This was not the first time Joe Kittinger had ascended in a balloon. The previous year he had set two FAI distance records, covering 3,221.23 kilometers (2,001.58 miles) from Las Vegas, Nevada to Farmersville, New York.² But he is best known for his historic high-altitude balloon flights. On 2 June 1957, Joe Kittinger rode the Project MAN-HIGH I balloon to an altitude of 97,760 feet (29,490 meters). One 16 August 1960, aboard Excelsior III, Kittinger reached 102,800 feet (31,333 meters). He then stepped out of the gondola and began the longest free-fall parachute descent attempted.
During the Vietnam War, Joe Kittinger flew 483 combat missions during three tours. He shot down one enemy MiG-21 fighter, and was later himself shot down. He was captured and held at the infamous Hanoi Hilton for 11 months.
¹ FAI Record File Numbers 1045, 1046, 1047 and 1048
19–20 August 1957: At 9:22 a.m., Central Daylight Time (1422 UTC), 19 August 1957, Major David G. Simons, M.D., United States Air Force, lifted off aboard a helium-filled balloon at an open pit mine near Crosby, Minnesota. This was the second flight of Project MANHIGH, MANHIGH II, a series of experiments to investigate the physiological effects of extreme high altitude flight. The balloon and its 1,648 pound (748 kilogram) gondola were deployed from the bottom of Portland Mine as protection from wind while it inflated.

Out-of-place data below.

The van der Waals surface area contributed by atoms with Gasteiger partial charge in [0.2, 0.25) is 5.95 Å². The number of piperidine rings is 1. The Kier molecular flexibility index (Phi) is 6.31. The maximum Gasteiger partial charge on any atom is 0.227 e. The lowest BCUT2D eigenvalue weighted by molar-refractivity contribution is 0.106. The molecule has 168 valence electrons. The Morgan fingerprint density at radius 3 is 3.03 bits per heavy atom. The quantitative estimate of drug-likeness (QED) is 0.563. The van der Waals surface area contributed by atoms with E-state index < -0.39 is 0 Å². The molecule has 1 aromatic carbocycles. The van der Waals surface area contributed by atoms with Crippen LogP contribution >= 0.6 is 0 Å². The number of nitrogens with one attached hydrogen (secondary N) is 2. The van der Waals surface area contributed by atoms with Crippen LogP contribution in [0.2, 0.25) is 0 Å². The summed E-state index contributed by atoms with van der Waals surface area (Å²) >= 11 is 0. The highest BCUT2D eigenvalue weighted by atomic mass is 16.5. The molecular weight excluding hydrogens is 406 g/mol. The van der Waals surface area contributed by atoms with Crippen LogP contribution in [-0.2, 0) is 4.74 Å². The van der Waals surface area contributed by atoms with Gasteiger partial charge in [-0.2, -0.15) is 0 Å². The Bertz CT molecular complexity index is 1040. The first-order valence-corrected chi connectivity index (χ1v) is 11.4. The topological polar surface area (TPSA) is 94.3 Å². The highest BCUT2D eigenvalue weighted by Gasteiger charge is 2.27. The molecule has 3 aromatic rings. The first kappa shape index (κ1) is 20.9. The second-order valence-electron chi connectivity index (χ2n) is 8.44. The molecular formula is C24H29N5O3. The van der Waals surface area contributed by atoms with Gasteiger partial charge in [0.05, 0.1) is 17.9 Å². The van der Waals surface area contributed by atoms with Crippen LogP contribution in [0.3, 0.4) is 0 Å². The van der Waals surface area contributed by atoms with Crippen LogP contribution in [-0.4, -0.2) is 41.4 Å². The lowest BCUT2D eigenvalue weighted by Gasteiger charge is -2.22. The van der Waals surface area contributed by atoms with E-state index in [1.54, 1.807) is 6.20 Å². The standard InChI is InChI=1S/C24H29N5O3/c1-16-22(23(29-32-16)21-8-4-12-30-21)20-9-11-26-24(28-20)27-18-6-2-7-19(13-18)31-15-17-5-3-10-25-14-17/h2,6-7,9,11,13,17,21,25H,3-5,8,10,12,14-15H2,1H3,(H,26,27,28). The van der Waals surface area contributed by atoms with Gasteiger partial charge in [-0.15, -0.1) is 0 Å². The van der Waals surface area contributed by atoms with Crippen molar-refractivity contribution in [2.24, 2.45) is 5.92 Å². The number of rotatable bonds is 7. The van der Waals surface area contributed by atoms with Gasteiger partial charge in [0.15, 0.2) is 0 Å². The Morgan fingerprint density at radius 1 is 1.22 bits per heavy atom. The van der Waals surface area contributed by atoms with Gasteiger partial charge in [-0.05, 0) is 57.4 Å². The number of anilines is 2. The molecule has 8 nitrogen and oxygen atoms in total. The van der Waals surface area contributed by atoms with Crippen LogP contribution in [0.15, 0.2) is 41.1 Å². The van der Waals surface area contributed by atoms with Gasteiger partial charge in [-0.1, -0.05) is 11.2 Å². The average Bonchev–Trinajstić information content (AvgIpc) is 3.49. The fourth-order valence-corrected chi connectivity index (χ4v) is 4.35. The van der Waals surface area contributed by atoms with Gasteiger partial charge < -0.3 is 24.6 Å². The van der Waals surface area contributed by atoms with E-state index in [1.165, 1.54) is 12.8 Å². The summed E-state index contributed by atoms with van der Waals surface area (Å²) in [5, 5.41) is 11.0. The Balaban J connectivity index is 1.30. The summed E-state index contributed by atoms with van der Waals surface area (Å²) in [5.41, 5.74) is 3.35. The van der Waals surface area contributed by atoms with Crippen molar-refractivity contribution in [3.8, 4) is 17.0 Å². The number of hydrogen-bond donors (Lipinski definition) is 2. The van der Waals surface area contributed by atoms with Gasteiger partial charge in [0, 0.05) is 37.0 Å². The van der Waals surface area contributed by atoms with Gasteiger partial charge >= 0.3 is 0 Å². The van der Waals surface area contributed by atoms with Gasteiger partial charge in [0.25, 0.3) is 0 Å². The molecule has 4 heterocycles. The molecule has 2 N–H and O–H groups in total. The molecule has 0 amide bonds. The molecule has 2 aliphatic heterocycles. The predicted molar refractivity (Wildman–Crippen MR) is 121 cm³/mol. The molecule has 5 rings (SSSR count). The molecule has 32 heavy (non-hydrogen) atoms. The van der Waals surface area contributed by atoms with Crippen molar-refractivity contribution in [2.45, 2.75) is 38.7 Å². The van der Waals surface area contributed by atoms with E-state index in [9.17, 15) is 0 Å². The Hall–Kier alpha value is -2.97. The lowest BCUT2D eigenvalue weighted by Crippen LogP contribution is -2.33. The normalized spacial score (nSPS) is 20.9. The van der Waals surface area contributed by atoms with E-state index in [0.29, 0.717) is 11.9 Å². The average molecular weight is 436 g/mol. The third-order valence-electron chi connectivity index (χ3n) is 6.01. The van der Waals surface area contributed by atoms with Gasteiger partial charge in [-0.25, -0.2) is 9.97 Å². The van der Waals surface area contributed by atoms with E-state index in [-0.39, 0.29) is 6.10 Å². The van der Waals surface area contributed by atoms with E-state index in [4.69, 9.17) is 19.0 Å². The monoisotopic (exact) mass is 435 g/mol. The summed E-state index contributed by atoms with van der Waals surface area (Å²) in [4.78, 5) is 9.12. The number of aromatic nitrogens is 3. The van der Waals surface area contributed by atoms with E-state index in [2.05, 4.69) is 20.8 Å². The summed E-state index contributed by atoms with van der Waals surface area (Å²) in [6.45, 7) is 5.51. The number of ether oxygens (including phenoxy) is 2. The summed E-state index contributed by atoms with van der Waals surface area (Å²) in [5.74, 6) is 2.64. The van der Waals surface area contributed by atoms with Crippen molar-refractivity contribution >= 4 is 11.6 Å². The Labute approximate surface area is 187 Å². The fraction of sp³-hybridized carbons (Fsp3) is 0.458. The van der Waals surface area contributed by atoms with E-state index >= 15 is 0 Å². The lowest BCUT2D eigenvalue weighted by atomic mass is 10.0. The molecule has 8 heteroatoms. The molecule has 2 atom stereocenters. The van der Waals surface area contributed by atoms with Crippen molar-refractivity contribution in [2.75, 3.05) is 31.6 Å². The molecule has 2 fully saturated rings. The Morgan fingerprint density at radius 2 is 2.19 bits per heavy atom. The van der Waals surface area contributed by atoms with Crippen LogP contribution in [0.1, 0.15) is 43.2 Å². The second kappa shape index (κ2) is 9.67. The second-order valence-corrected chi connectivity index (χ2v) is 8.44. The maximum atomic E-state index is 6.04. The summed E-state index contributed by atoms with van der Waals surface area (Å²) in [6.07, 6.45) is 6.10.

After 2 hours, 18 minutes, Major Simons had reached 100,000 feet (30,480 meters) above the surface of the Earth. The peak altitude, 30,942 meters (101,516 feet), set a Fédération Aéronautique Internationale (FAI) World Record for Altitude.¹
Major Simons wore a slightly modfified David Clark Co. MC-3A capstan-type partial-pressure suit and MA-2 helmet for protection should the gondola lose pressure while at high altitude. During his flight, Dr. Simons performed 25 aeromedical experiments.
32 hours, 10 minutes after lift off, at 5:32 p.m., CDT (2232 UTC), 20 August, the MANHIGH II gondola touched down 10 miles (16 kilometers) northwest of Frederick, South Dakota.
Major Simons was awarded the Distinguished Flying Cross, presented to him 24 August 1957 by Lieutenant General Samuel E. Anderson, at the Air Force Research and Development Command (ARDC) Headquarters, Andrews Air Force Base, Maryland.
David Goodman Simons was born in Lancaster, Pennsylvania, 7 June 1922. He was the first of two children of Dr. Samuel Shirk Simons, a physician in private practice, and Catherine Rebecca Goodman Simons.
Dave Simons entered the Franklin & Marshall Academy at Lancaster in 1936. He was a member of the science club, and the swimming and tennis teams. He was on the school’s honor roll for 1938 and 1939.
Simon entered Franklin & Marshall College in Philadelphia, Pennsylvania, in September 1940. At the age of 20 years, Simons was described as 6 feet (1.83 meters) tall, weighing 180 pounds (82 kilograms), with brown hair, hazel eyes, and a ruddy complexion.
From 15 August 1942 to 20 January 1944, Simons was on inactive service, assigned the Medical Administrative Corps, Army of the United States. (The MAC was responsible for officer training schools for medical professionals at Carlisle Barracks in Carlisle, Pennsylvania, and Camp Barkeley, southwest of Abilene, Texas.) On 21 January 1944, Simons was enlisted as a private, Enlisted Reserve Corps.
Following his graduation from Franklin & Marshall College, Simon entered the Jefferson Medical College, Philadelphia, Pennsylvania, and graduated in 1946.
On 22 March 1946, Private Simons was discharged from the ERC to accept a commission as an officer in the Army Medical Corps.
Lieutenant David Goodman Simons married Miss Mary Elizabeth Heagey, 23 June 1946. They would have five children, one of whom died in infancy. They divorced in 1959.